Pop culture contains a million and one examples of the mundanity and horrors of high school, and there are just as many that build up the perfection of prom night. After years of seemingly endless homework, piles of projects, and mind-wringing exams—and the compounding stress and anxiety—I really did start to subscribe to the idea of prom as a reward for enduring the academic trials of the years before. According to the sentimental recollections of alumni and teachers, at its best, prom was this incredible gathering of formerly divided classmates. Together we’d acknowledge the end of high school, and all its irritations, and look toward the future. The way they talked about it, graduation and prom were transcendent, life-changing experiences, and their ardor instilled hope that there still might be a picturesque, one-size-fits-all grad experience in my future.
My official high school graduation ceremony was a full cap-and-gown commencement followed by a fancy banquet dinner and dance hosted at a local conference center. It was hyped up a ton through near-daily school announcements of banquet ticket sales and frenzied discussion about grad dress cuts and colors. But what really had everyone talking was the after-party. Rumors swirled for months about where it would be, who would organize it, how much alcohol everyone could bring, and if there would be adult chaperones. Because unlike the official grad festivities the after-party wasn’t run by school authorities, there was much more potential for WILD TIMEZ than at the tightly-controlled ceremonies held by the school. Two girls from my grade eventually took the initiative to put together the after-party—renting three buses for transportation to and from an undisclosed location to prevent drunken driving by attendees, choosing a venue, determining the rules, and distributing waiver forms to be signed by parents or guardians—and gradually, information began to leak about what would be going on at this secret party that everybody knew about.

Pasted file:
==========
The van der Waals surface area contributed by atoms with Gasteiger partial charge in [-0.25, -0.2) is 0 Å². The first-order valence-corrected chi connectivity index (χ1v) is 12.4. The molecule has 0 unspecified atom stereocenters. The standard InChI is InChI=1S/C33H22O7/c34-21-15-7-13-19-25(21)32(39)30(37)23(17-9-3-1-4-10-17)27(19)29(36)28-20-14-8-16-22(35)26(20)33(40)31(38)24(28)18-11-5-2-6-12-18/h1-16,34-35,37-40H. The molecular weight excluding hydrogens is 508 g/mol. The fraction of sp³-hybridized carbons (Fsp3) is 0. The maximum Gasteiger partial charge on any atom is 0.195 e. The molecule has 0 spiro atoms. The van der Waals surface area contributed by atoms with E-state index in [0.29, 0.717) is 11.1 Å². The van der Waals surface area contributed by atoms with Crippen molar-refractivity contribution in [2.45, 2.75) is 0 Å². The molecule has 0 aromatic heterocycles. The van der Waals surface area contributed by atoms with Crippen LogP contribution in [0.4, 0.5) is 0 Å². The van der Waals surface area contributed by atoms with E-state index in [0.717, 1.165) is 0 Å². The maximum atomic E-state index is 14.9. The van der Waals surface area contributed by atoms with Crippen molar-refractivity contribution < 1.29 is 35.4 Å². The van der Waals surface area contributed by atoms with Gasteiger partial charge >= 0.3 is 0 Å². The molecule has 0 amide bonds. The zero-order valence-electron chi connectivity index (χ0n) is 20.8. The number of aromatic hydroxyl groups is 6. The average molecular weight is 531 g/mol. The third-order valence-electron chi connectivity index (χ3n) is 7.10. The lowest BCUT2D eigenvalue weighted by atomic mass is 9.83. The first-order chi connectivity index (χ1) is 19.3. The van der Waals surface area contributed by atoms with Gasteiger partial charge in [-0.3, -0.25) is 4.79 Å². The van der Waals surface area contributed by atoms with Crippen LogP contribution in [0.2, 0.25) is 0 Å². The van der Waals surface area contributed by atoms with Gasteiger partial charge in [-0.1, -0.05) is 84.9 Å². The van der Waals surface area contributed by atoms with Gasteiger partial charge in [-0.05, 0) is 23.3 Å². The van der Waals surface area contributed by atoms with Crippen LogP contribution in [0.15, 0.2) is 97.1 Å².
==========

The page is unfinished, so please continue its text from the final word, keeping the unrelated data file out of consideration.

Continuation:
The planning of the after-party didn’t come without problems. There was a silent feud between those who desperately wanted the event to happen and those who violently opposed it. When too few students returned their waiver forms by the deadline, some of my classmates made passive-aggressive comments on Facebook about those who refused to attend in an effort to intimidate other students into going. There were other issues, too. The girls organizing the event were part of a particularly notable social group at school, and over time I began to hear whispers about their favoritism. One of my friends texted me a copy of the lists of students assigned to each bus and pointed out that there were clear divisions, with all the so-called popular kids on the first bus with the organizers and everyone else divvied up by their perceived social standing. While my friends and I knew that the organizers were bound to seat themselves with their friends, we weren’t expecting such clear lines to be drawn about where in the social pecking order each attendee stood. There was something off-putting about sticking to these tired classifications when our graduation was meant to be a celebration of and for the entire grade. I was repelled by the idea that the organizers were, first and foremost, planning the after-party for themselves and their friends, and only extending invitations to the rest of the class under the guise of inclusion.